No. 277.
Mr. Fish to Mr. Nelson.

No. 311.]

Sir: I transmit for your information a copy of a dispatch of the 26th of December last, addressed to this Department by Mr. Schuchardt, the commercial agent at Piedras Negras, relative to predatory incursions of Indians from Mexico into this country.

The federal government of that republic appears to be so apathetic on this subject, or so powerless to prevent such raids, that sooner or later this Government will have no other alternative than to endeavor to secure quiet on the frontier by seeking the marauders and punishing them in their haunts, wherever these may be. Of course we should prefer that this should be done with the consent, if not with the co-operation, of Mexico. It is certain, however, that if the grievance shall be persisted in the remedy adverted to will not remain untried. It is not, however, expected that for the present, at least, you will make a formal representation to that government to this effect.

I am, &c.,

Hamilton Fish.

Mr. Schuchardt to Mr. Fish.

No. 94.]

Sir: I have the honor to acknowledge the receipt on the 25th of December of your dispatch No. 35, dated November 2,1872, relative to the immigration of hostile Indians from the United States to Mexico, and the views of the honorable Secretary of the Interior on this subject. Said dispatch was directed via Santa Fé, N. Mex., which accounts for its delay on the road.

A short time after I wrote my No. 87, dated September 1, 1872, this State (Coahuila) has returned to her constitutional condition, and the office of gefe politico is abolished. The gefe politico of this district, who at the time treated with those Indians, has since retired to private life, and there the question about their admittance into this country rests. The actual government of this State, it seems, has not taken any notice of the matter, as I am not aware of any measures taken by it to prevent the Indians from coming, or to compel them to leave the country, or to move farther to the interior of it.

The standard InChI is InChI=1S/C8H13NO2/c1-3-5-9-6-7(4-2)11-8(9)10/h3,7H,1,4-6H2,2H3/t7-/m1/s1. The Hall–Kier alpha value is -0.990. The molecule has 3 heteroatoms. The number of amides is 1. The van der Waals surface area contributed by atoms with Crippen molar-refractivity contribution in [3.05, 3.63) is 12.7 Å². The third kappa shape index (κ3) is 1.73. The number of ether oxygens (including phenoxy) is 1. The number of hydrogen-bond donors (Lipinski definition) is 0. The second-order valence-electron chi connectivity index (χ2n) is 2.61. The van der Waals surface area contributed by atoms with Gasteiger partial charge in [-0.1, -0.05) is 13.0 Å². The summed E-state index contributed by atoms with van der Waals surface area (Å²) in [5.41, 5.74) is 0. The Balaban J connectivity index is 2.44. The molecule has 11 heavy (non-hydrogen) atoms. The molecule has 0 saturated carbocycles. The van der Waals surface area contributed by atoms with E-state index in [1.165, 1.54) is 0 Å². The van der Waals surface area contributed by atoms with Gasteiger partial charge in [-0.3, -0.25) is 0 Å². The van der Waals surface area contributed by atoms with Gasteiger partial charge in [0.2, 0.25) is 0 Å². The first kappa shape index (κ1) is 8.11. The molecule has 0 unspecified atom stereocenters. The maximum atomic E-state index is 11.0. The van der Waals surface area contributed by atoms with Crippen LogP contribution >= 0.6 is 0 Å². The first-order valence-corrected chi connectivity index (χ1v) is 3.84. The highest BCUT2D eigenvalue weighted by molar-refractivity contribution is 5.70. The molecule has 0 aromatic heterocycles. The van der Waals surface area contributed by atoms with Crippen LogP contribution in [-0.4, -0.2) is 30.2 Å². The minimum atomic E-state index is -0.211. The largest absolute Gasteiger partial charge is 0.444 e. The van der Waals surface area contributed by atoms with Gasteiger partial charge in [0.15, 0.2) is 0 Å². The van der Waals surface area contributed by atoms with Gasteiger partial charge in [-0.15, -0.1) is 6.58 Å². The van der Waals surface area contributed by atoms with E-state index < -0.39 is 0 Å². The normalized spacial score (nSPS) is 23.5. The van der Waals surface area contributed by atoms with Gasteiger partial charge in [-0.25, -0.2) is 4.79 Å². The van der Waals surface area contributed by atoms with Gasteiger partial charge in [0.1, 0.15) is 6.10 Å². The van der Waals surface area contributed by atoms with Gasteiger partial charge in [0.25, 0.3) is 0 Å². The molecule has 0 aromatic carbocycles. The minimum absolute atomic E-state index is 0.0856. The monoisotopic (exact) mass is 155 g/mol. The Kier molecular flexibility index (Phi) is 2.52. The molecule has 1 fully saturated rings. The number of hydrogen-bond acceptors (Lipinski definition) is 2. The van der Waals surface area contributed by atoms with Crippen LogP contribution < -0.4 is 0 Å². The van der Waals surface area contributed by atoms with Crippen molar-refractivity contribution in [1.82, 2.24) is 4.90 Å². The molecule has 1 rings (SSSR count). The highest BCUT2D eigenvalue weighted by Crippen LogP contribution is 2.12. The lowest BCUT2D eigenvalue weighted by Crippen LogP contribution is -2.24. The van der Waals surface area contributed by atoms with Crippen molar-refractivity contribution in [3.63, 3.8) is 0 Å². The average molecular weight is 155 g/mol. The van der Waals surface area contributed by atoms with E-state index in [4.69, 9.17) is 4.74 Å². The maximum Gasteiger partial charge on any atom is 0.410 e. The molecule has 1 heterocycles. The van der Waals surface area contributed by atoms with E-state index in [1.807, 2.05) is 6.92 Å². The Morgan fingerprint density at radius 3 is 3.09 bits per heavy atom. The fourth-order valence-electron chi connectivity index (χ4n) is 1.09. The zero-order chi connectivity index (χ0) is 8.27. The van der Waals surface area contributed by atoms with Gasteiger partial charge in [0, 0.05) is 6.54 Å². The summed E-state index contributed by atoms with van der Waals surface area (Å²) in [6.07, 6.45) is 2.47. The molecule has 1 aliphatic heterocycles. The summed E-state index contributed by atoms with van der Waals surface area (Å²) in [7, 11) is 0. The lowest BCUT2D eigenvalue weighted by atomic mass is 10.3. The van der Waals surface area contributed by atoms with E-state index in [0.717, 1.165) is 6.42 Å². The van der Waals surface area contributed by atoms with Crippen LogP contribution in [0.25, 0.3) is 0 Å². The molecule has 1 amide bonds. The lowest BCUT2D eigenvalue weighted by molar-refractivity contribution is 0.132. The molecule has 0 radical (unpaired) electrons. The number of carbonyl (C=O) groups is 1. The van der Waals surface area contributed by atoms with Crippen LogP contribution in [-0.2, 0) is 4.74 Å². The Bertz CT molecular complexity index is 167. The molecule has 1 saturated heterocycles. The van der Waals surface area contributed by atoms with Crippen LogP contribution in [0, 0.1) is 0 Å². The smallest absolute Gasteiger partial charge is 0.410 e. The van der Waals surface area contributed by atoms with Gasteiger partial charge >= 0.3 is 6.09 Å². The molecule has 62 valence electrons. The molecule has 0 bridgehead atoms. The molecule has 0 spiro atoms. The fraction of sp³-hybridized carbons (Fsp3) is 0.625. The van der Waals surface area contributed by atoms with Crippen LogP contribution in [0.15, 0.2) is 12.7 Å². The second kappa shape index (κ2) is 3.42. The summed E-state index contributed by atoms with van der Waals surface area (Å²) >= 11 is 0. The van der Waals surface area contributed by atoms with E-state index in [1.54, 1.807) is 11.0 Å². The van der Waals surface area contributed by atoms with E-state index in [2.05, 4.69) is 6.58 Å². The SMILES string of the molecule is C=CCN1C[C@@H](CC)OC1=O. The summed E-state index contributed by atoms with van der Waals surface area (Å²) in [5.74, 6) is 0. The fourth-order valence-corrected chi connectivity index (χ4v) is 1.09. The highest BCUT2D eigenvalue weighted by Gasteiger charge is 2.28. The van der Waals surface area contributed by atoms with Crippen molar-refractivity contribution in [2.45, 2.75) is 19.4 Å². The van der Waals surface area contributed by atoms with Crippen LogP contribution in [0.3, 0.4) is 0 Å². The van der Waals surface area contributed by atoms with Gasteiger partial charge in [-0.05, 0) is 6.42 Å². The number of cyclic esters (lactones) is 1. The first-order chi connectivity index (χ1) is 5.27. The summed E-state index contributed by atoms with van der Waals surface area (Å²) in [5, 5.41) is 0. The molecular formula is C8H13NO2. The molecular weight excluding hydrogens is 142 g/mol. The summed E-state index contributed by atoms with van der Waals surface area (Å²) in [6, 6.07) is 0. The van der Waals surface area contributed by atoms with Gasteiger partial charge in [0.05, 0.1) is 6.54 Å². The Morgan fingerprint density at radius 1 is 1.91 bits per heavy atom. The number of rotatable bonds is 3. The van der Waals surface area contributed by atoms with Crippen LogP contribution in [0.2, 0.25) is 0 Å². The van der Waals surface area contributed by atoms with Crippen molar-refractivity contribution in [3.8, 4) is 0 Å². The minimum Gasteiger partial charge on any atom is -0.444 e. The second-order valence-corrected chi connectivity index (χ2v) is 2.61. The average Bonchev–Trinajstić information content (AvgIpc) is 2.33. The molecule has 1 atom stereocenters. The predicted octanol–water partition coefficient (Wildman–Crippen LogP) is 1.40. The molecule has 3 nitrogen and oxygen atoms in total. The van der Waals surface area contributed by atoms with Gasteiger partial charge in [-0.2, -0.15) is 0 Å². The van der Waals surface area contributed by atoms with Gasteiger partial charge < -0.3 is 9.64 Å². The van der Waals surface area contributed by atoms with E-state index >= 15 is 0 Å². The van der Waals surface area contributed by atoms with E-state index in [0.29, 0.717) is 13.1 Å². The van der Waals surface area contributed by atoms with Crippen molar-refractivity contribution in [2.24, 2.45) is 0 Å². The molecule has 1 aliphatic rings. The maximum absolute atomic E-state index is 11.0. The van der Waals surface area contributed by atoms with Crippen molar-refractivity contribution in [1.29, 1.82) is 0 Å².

The apprehension expressed by the honorable Secretary of the Interior that these Indians desire to go into the States adjacent to the United States for the purpose of establishing a city of refuge, to which they can flee after committing depredations [Page 644] and outrages upon citizens of the United States, has already proven well founded. A month ago a party of these very same Lepans and Comanches (as such they were recognized) made a foray on Texas, swept the country east and north of Laredo clean of horses, took some cattle, and also captured several boys, of which one escaped; after this they recrossed to Mexican territory and encamped on a place called “Los Arboles,” whence they came to the Mexican town “El Remolino” to dispose of their plunder.

It is the custom of the country that, by direction of the government, the horses of the Indians are from time to time branded with the brand of the corporation, and thus declared good and transferable property, and then they can be bought by anybody.

The Indians, after a raid, once on this side of the Rio Grande, feel secure, knowing very well that they cannot be pursued by our troops across the line. The Mexican government, who is not disposed or is too weak itself to prevent the raiding of the Indians into the United States territory, at least should not object to the crossing of our troops when pursuing them into their places of refuge in Mexico. The Indians once knowing that the Rio Grande is not any longer an impediment to our troops to keep on the pursuit, even across the river, they very soon would agree to go to a reservation; and as they know well that they cannot expect much from the Mexican government, they probably would surrender to the United States. As it is now, it seems natural that the Mexican government is responsible for what depredations the Indians, harbored in this country, commit in Texas.

I am, &c.,

United States Commercial Agent.